bar scale of 1/9 in to 1 ft
as above, labelled Portico, Vestibule, The / Great Staircase, Drawing Room, Eating Parlor, The Library and / Breakfast parlor (and left hand side) Gentleman's dressing / Room, Powdering Closet, Butlers Pantry, Housekeepers room and dimensions given. Notes (by Soane) Make the Housekeepers Room / a Bed Room & the / Butlers Pantry & / the Powdering Closet a / dressing Room from it
Signed and dated
datable to 1783 ? or 1784 ?
Medium and dimensions
Pen and sepia wash, pencil within double ruled border, pricked for transfer, on laid paper (461 x 586)
Robert Baldwin (fl.1762-c.1804)
J Whatman, fleur-de-lis above cartouche with bar and below, ornate W
The house is 71:6 wide and 55:7½ deep, 260 square feet less than the plan shown on drawing 12 (third alternative scheme) which is 70 feet wide and 60 feet 7½ inches deep. The plan is much the same with the same portico though the fourth alternative design has two fewer steps and there are some rough pencil amendments. Soane's notes for further amendments seem sensible, since the housekeeper's room, 19:6 Square, on the principal floor and with a view of the garden appears to be over-generous.
Digitisation of the Drawings Collection has been made possible through the generosity of the Leon Levy Foundation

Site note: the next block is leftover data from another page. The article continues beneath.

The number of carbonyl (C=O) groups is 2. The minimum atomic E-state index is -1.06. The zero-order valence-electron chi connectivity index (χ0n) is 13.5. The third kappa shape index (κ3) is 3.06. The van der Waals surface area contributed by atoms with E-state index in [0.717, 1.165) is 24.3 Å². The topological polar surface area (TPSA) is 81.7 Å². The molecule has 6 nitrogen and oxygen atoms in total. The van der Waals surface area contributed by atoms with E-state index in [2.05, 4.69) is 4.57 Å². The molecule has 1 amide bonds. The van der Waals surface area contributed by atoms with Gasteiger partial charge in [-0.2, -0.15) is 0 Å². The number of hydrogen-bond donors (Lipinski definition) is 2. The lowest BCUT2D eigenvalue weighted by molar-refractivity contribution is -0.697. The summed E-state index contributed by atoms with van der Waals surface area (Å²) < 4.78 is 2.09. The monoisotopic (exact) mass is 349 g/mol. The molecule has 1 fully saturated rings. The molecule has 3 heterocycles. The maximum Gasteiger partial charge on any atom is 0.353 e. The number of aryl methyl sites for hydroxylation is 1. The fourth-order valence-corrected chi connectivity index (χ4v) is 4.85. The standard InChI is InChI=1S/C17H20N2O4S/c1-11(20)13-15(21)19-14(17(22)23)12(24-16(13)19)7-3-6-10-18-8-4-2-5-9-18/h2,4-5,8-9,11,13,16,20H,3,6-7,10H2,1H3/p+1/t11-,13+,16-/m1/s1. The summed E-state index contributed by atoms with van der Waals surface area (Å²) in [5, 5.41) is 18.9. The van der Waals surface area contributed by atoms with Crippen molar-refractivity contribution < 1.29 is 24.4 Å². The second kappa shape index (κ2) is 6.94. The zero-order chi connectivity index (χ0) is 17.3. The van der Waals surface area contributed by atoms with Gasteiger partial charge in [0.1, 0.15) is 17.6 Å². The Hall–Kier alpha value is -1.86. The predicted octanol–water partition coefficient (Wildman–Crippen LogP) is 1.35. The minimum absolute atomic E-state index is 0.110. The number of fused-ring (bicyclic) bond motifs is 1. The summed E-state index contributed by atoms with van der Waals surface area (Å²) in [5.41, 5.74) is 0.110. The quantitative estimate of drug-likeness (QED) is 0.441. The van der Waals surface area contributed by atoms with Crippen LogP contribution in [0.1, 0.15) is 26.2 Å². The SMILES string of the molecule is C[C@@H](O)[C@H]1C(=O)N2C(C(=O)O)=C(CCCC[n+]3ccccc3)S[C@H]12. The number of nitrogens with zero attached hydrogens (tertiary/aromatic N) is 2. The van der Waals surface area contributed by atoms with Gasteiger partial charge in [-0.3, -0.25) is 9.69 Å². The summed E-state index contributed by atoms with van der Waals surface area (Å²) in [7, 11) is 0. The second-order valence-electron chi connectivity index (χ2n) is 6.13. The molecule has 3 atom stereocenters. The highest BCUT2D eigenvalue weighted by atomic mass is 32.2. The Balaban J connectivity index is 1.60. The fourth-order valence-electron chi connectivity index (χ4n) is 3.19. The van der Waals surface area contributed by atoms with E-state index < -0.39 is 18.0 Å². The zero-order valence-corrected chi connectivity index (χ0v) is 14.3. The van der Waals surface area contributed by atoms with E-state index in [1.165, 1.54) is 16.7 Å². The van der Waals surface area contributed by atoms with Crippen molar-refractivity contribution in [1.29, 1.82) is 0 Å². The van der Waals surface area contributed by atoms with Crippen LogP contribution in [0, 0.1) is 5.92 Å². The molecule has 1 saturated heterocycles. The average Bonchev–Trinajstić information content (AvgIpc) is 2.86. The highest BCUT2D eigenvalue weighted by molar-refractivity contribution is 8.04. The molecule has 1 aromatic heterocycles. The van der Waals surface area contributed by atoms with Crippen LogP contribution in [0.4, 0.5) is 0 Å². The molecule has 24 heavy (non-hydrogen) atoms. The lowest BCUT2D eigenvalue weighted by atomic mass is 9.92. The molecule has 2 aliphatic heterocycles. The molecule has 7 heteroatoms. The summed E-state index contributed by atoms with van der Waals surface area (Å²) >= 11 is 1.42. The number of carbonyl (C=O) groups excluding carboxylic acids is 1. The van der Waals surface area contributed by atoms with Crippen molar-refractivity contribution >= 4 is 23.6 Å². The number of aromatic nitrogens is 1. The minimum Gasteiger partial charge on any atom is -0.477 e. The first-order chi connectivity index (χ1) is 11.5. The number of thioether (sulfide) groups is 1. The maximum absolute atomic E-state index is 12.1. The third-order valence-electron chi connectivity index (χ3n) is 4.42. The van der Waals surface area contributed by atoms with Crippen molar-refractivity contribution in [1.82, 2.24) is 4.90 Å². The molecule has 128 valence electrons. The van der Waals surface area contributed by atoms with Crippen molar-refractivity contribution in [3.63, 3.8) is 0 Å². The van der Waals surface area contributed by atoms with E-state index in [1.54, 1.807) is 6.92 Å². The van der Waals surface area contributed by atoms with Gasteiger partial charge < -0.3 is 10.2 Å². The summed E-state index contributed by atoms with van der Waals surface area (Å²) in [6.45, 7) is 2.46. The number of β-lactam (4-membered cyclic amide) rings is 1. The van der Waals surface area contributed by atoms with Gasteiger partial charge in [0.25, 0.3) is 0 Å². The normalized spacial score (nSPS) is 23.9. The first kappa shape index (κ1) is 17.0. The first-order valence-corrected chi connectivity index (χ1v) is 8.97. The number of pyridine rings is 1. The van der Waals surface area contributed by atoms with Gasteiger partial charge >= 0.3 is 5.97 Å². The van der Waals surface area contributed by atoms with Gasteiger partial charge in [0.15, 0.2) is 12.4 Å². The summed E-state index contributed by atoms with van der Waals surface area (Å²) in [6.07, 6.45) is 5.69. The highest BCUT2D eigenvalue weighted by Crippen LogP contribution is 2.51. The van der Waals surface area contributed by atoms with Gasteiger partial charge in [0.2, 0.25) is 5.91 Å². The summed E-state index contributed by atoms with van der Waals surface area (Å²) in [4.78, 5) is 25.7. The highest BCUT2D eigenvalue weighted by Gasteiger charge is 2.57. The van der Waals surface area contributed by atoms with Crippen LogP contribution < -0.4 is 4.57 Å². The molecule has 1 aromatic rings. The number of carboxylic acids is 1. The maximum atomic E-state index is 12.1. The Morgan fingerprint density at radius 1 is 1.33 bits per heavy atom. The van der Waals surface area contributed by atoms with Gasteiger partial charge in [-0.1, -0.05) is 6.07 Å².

Sir John Soane's collection includes some 30,000 architectural,
design and topographical drawings which is a very important resource for
scholars worldwide. His was the first architect’s collection to attempt to
preserve the best in design for the architectural profession in the future, and
it did so by assembling as exemplars surviving drawings by great Renaissance
masters and by the leading architects in Britain in the 17th and 18th centuries
and his near contemporaries such as Sir William Chambers, Robert Adam and
George Dance the Younger. These drawings sit side by side with 9,000 drawings
in Soane’s own hand or those of the pupils in his office, covering his early
work as a student, his time in Italy and the drawings produced in the course of
his architectural practice from 1780 until the 1830s.
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